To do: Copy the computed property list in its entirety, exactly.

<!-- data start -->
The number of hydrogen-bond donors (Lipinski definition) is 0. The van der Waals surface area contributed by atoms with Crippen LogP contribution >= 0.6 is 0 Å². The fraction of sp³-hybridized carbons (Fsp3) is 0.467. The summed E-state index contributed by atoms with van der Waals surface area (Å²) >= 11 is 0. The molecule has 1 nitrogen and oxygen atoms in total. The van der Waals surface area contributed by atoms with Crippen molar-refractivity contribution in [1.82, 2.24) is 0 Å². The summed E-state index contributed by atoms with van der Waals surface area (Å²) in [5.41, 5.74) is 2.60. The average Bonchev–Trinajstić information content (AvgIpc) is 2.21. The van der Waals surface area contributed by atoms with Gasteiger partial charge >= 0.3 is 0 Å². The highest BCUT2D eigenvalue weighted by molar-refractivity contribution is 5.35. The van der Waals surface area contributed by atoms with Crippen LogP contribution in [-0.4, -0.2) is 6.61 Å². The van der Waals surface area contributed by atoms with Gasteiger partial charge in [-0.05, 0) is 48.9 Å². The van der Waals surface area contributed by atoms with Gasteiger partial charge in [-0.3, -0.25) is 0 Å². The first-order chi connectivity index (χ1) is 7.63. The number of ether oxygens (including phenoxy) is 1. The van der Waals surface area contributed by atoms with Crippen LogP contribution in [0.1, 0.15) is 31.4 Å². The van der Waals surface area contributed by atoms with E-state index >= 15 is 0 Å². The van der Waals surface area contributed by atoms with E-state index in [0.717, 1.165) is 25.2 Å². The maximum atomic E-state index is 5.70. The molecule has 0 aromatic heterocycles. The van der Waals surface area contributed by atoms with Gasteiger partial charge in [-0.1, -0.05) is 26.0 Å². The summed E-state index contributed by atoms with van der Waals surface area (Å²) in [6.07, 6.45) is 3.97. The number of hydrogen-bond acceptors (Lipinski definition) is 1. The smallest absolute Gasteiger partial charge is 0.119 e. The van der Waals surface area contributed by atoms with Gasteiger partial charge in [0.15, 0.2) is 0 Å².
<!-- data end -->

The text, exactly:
The number of hydrogen-bond donors (Lipinski definition) is 0. The van der Waals surface area contributed by atoms with Crippen LogP contribution >= 0.6 is 0 Å². The fraction of sp³-hybridized carbons (Fsp3) is 0.467. The summed E-state index contributed by atoms with van der Waals surface area (Å²) >= 11 is 0. The molecule has 1 nitrogen and oxygen atoms in total. The van der Waals surface area contributed by atoms with Crippen molar-refractivity contribution in [1.82, 2.24) is 0 Å². The summed E-state index contributed by atoms with van der Waals surface area (Å²) in [5.41, 5.74) is 2.60. The average Bonchev–Trinajstić information content (AvgIpc) is 2.21. The van der Waals surface area contributed by atoms with Gasteiger partial charge >= 0.3 is 0 Å². The highest BCUT2D eigenvalue weighted by molar-refractivity contribution is 5.35. The van der Waals surface area contributed by atoms with Crippen LogP contribution in [-0.4, -0.2) is 6.61 Å². The van der Waals surface area contributed by atoms with Gasteiger partial charge in [-0.05, 0) is 48.9 Å². The van der Waals surface area contributed by atoms with Gasteiger partial charge in [-0.3, -0.25) is 0 Å². The first-order chi connectivity index (χ1) is 7.63. The number of ether oxygens (including phenoxy) is 1. The van der Waals surface area contributed by atoms with Crippen LogP contribution in [0.1, 0.15) is 31.4 Å². The van der Waals surface area contributed by atoms with E-state index >= 15 is 0 Å². The van der Waals surface area contributed by atoms with E-state index in [0.717, 1.165) is 25.2 Å². The maximum atomic E-state index is 5.70. The molecule has 0 aromatic heterocycles. The van der Waals surface area contributed by atoms with Gasteiger partial charge in [-0.1, -0.05) is 26.0 Å². The summed E-state index contributed by atoms with van der Waals surface area (Å²) in [6.07, 6.45) is 3.97. The number of hydrogen-bond acceptors (Lipinski definition) is 1. The smallest absolute Gasteiger partial charge is 0.119 e. The van der Waals surface area contributed by atoms with Gasteiger partial charge in [0.15, 0.2) is 0 Å².